This is a topic which has bothered me consistently since I first played Neverwinter Nights, and I was reminded of it today when reading the debate about unified game mechanics at Jeff’s Gameblog. I have been a fan of the development of unified game mechanics for many reasons for quite a while (that is what my own modifications of the d20 system are aimed at), but I was recently reminded by a friend, who is playing OD&D, of the richness and diversity of gaming experience in some of the early games, where every aspect of the system had a slightly (or wildly) different mechanic, and different rules and outcomes. I can still almost smell my Dungeon Master’s Guide and see the dense text describing what were in essence separate game sub-systems for every character and every spell. I wonder sometimes if unified game mechanics – even those with spells – can sometimes spoil this diversity.
What does this have to do with Neverwinter Nights? Well, I played Neverwinter Nights (NWN) purely and simply because it was by the crew who brought me Baldur’s Gate. Baldur’s Gate was a rich and diverse playing experience, with every scene, room and adventure section unique. Even game backgrounds differed from room to room. But NWN was, by contrast, disappointingly arid. Every room looked the same, every outdoor setting had the same sound and scenery, and although the mechanics were much simplified over BG, there was no sense of challenge or fantastic setting in it. The world was empty. I think this came down to the different design methods for the games. By the time NWN was released there was a rich library of graphics-cards programming methods, which I think were based on modern Object Oriented methods, which made it easy to produce scenery at a high level of interaction (visually in fact) using the editor – this sort of thing is facilitated very well by object oriented programming. These methods also enabled the consistent mechanics of action resolution. But in BG, the scenes and the monsters were built up piece-by-piece, using a more old-fashioned and time-consuming method (I think BG was from a previous generation of games which still used large amounts of specialised programming for each section). The result was art. For all the messiness of action resolution through toolbars and pausing so you could click and point and click again, there was a diversity of play and experience not present in NWN (or NWN2, IMHO).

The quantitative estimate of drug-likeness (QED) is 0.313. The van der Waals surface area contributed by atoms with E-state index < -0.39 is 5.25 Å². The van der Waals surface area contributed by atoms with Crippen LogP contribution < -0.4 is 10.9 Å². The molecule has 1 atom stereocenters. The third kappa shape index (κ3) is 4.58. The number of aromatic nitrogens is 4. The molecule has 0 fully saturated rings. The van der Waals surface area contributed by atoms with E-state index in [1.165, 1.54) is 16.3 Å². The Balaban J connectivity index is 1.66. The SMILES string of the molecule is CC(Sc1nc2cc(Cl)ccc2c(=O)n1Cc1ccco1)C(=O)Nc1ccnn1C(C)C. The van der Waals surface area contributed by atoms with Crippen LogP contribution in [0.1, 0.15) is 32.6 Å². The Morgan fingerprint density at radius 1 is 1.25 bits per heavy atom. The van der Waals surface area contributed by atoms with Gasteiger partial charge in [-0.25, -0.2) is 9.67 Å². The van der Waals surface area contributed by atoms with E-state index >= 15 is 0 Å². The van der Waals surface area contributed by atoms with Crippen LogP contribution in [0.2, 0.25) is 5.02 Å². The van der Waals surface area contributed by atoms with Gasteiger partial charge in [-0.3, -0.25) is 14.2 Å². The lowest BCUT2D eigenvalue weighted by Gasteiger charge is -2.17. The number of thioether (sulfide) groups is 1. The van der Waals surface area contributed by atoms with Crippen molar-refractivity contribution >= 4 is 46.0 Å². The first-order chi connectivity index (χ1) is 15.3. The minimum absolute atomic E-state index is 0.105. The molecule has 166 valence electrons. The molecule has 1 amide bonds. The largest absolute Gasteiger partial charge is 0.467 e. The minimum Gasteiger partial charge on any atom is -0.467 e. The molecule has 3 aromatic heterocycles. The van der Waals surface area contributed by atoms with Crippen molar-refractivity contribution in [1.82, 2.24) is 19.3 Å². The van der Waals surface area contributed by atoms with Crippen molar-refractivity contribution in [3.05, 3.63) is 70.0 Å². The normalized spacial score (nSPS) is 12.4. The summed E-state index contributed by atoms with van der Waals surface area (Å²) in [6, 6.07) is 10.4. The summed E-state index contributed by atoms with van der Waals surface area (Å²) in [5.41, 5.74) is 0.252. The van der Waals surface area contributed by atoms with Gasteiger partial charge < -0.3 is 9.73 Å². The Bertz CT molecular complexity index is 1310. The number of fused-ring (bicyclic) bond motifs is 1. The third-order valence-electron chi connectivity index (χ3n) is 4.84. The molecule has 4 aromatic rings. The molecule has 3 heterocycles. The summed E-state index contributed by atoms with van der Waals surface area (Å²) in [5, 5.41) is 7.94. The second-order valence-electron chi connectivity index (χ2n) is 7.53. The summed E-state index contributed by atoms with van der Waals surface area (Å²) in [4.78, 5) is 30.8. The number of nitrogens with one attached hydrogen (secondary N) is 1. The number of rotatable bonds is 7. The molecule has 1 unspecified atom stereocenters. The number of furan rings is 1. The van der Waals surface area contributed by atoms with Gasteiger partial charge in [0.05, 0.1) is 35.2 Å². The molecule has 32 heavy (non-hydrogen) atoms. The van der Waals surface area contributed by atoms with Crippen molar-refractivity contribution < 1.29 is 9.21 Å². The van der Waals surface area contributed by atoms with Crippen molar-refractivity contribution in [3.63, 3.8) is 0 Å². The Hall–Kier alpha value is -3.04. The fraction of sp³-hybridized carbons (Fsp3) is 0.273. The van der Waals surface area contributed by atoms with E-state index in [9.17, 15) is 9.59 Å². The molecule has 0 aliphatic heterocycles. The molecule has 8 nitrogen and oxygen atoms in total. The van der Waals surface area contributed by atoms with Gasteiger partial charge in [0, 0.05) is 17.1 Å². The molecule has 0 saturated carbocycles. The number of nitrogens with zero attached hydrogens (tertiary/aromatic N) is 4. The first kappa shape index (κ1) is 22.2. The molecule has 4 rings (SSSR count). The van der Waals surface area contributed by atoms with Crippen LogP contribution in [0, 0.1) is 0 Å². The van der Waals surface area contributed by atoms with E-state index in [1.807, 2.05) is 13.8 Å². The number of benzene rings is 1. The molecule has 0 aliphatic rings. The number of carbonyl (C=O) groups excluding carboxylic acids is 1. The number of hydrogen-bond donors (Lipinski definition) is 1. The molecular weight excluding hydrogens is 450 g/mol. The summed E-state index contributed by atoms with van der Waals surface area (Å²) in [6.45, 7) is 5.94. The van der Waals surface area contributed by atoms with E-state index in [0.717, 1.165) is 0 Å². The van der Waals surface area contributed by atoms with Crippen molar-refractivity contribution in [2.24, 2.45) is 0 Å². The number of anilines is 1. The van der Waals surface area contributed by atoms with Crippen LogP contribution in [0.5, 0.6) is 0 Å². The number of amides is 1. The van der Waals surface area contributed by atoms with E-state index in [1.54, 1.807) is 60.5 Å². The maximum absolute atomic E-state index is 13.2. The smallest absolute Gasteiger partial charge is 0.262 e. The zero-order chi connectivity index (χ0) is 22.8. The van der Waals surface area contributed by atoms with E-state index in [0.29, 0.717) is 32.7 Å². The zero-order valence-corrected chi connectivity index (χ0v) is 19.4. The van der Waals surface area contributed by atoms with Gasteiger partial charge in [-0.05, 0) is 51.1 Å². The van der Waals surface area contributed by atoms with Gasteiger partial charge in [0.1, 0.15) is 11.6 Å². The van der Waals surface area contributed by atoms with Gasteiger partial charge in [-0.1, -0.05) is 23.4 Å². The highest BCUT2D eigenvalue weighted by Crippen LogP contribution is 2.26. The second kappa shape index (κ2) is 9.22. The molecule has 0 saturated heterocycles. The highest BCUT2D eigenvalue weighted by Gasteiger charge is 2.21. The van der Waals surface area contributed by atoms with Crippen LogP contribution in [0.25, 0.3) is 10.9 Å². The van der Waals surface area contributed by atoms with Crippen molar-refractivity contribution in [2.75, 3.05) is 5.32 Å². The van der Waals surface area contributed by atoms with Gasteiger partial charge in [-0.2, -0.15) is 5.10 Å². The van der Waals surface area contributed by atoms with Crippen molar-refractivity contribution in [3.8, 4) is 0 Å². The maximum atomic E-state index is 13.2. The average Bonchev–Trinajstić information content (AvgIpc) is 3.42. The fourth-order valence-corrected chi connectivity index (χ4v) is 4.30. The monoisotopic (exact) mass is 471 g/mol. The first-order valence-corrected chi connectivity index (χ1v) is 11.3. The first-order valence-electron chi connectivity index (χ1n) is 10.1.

Unified mechanics have, I think, something in common with Object Oriented programming. They essentially define a set of classes of objects, methods and properties for interacting with them, and provide the DM a toolkit for resolving actions smoothly and consistently at every stage of gaming. I think DnD 4e shows this, with every character having an “attack” method which is essentially resolved exactly the same way – only the look of it is different. Cutting out the diversity in favour of simplicity of resolution has removed some of the flavour, too. I think you can get this back through personal effort (I think the spells in my Compromise and Conceit world have a lot of flavour even though they use a common mechanic for resolution), and it is true that ultimately a lot of what happens in the gaming realm can be divided into attacks, buffs, effects or non-combat moves which simply beg for a unified resolution method. But I think it is subject to the same flaw as NWN experienced – it’s easier to bash out a very same-same set of rules, with no powerful descriptive properties or diversity, by favouring ease of game construction and task resolution over detail and the pleasure of developing a diverse and interesting system. Certainly I think D&D4e did this, and even 3.5e to some extent.
So, I think the trick with a unified mechanic is to use the simplicity it presents to enable smooth resolution of the detail of conflict which can be missing or difficult to rule on in systems which rely on sub-systems and exceptions to function. For example, I have some ideas for balancing large and small weapons in combat which would make combat a much richer and more tactical experience, but which I think wouldn’t work well in D&D pre- third edition, a system in which differences in weapons really weren’t used even if they were in the rules. The idea I have in mind uses the unified mechanic naturally to enable users of light weapons to take risks in order to close range on, and gain an advantage over, users of longer weapons. The unified skill-check system I use makes this easy to resolve without needing any special mechanics, just perhaps a sentence or two of advice. In general DMs should be using unified mechanics in order to broaden the range of circumstances in which PCs can act, and to diversify play. But I think in reality most unified mechanics are too clumsy or not well-enough explained (or not really sufficiently unitary) for people to do this easily. So they end up feeling arid, like NWN2.
Maybe this is food for thought in game design – don’t privilege unity of mechanical resolution over house-ruling fun stuff. Or, don’t assume that the unified mechanic will be sufficient for every DM in every circumstance, and don’t be afraid to tinker with it for the key parts of the system (i.e. combat). Or maybe it just means that those of us who think unified mechanics offer improvements need to explain how we use them and how they can work better. I might work on some examples of this from my system over the next few weeks…